Archive for July, 2009

AUTISM: SYMBOL AND DISEASE
July – August 2009
If I wanted I could consider myself mildly autistic. I have certain symptoms of distance and lack of empathy with human adults. I could probably be considered more autistic than most of mankind, people who I deem to be more extraverted and emotionally expressive, more social and gregarious, more geared towards action and physical activity, more adapted to a reality based on sex, family, work and religion than me.
Indeed, as some years ago my mother told me:” Before you were three you had already somewhat closed, you were not very interested anymore in other children or people; you were only interested in animals or toys”.
I could also consider myself somewhat paranoid. I see signs and meanings everywhere, auspicious or foreboding. I believe I am special (like all no.4s of The Enneagram). I also believe I am superior, even though I know that the more inferior you feel for some reason or another, the more you compensate by delusions of grandeur. But it is still difficult for someone who was born in a sort of palace, with very high ceilings and where space and time did not count; someone who can- both through his mother and father- trace his ancestry to Charlemagne, through Edward III; to forget those ridiculous human distinctions. Yet, some of my siblings couldn’t care less about that type of thing. Perhaps those brothers and sisters who do not need to compensate for what I call an’ identity deficit’. Eventually it will be fathomed that until the feeling of separation ends, even the ‘frogs feel superior to the cows’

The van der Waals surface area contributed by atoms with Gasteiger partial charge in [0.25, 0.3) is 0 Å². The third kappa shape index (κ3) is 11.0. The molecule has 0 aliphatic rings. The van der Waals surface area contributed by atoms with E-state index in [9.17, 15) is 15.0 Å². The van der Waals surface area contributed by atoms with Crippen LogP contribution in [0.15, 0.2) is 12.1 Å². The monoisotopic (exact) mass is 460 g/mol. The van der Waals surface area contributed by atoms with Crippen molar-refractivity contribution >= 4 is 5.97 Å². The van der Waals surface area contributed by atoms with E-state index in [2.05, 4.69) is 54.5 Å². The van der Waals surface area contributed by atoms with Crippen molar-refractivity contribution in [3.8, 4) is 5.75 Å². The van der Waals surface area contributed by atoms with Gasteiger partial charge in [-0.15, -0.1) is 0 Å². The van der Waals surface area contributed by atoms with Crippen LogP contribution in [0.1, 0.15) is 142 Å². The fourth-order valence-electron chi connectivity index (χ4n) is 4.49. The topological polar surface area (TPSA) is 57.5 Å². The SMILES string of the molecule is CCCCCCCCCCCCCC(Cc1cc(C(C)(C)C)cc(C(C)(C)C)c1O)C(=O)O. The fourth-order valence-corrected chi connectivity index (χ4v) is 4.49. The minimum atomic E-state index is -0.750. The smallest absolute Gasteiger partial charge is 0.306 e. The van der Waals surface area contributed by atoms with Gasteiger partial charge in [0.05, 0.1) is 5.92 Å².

As I see it, paranoia is an excessive defensive mechanism against imaginary threats. These threats in the end come from the repressed, unacknowledged and undigested parts of us.